2. Enriched Uranium: CEFAS did not report the levels of Uranium-235 for any sample, but the raw data show up to double the natural proportion of U-235. This points to nuclear power or nuclear weapons as the source. It confirms Green Audit's 2011 findings of high U-235 levels on the Hinkley Point site itself
  3. The proportion of U-235 was significantly greater in the 2017 samples than in the 2013 samples suggesting that material containing enriched Uranium was added to the offshore sediment during the intervening period.
  4. Americium-241 was present in many of the samples but was not reported or was dismissed by CEFAS. Am-241 indicates the presence of Plutonium-241, Pu-239 and Pu-238. Levels of Am-241 were significantly higher than reported for sediment in the same area in the 2016 RIFE report[1].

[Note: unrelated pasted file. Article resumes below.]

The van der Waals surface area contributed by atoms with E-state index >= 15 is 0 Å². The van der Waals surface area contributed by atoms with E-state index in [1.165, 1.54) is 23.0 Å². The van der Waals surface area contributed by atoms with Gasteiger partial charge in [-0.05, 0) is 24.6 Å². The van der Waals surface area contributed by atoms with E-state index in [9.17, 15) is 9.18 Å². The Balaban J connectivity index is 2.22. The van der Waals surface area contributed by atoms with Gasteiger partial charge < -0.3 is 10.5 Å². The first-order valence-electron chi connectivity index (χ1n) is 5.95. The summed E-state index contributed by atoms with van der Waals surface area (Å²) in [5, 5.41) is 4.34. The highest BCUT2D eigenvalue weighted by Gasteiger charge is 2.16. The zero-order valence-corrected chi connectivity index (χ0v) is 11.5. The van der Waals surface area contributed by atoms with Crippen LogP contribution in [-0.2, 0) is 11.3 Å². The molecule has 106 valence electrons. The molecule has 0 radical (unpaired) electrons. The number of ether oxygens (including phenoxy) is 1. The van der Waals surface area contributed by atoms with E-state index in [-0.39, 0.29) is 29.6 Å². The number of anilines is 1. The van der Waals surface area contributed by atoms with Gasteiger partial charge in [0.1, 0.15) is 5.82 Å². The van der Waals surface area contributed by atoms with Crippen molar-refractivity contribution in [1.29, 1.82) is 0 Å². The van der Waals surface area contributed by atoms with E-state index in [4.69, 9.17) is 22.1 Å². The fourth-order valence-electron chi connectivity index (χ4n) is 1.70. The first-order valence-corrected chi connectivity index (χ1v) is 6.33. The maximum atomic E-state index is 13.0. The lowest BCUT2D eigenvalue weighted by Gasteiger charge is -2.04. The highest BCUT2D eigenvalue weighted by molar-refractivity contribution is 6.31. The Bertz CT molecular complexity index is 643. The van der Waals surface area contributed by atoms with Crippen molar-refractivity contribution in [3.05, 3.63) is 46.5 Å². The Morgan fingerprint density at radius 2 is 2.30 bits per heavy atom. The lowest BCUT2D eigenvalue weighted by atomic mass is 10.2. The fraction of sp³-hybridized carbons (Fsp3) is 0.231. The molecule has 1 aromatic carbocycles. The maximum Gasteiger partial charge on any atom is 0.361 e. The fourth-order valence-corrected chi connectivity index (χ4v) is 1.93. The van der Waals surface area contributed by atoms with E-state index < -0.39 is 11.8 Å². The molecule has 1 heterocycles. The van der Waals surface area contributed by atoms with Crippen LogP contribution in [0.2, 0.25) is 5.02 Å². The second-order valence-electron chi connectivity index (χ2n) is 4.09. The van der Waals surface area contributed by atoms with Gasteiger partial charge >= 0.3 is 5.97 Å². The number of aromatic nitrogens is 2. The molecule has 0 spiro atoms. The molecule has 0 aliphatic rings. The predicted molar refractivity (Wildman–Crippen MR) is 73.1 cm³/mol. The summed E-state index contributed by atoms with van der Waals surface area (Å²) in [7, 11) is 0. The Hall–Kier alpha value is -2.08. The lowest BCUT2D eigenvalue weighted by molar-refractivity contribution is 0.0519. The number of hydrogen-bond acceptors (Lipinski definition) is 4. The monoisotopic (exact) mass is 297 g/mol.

5. Europium-155 was present in most samples but not reported by CEFAS.
  6. Lead-210 and Polonium-210: Significant quantities of these isotopes were present in most of the samples but not reported by CEFAS. Po-210 is a significant alpha emitter hazard which poisoned Alexander Litvinenko.
  7. Caesium-137: Levels of Cs-137 were significantly higher than those reported in RIFE 2016 for sediment in the same area. Levels were significantly higher in 2013 than in 2017 which cannot easily be attributed to radioactive decay.

[1] RIFE = Radioactivity in Food and the Environment ; RIFE 1, (1995) p.30 re Hinkley Point: concentrations ... represent the combined effects of releases from "other establishments which discharge into the Bristol Channel, from Sellafield, and from fallout." RIFE 22 (2016) p. 123: concentrations of radionuclides in aquatic environment represent the combined effect of releases from Hinkley stations, other Bristol Channel stations and "Sellafield, weapons testing and Chernobyl fallout" Before the RIFE series "Aquatic Environmental Monitoring Reports" record the presence of transuranic nuclides from the station and from Sellafield in Hinkley marine samples.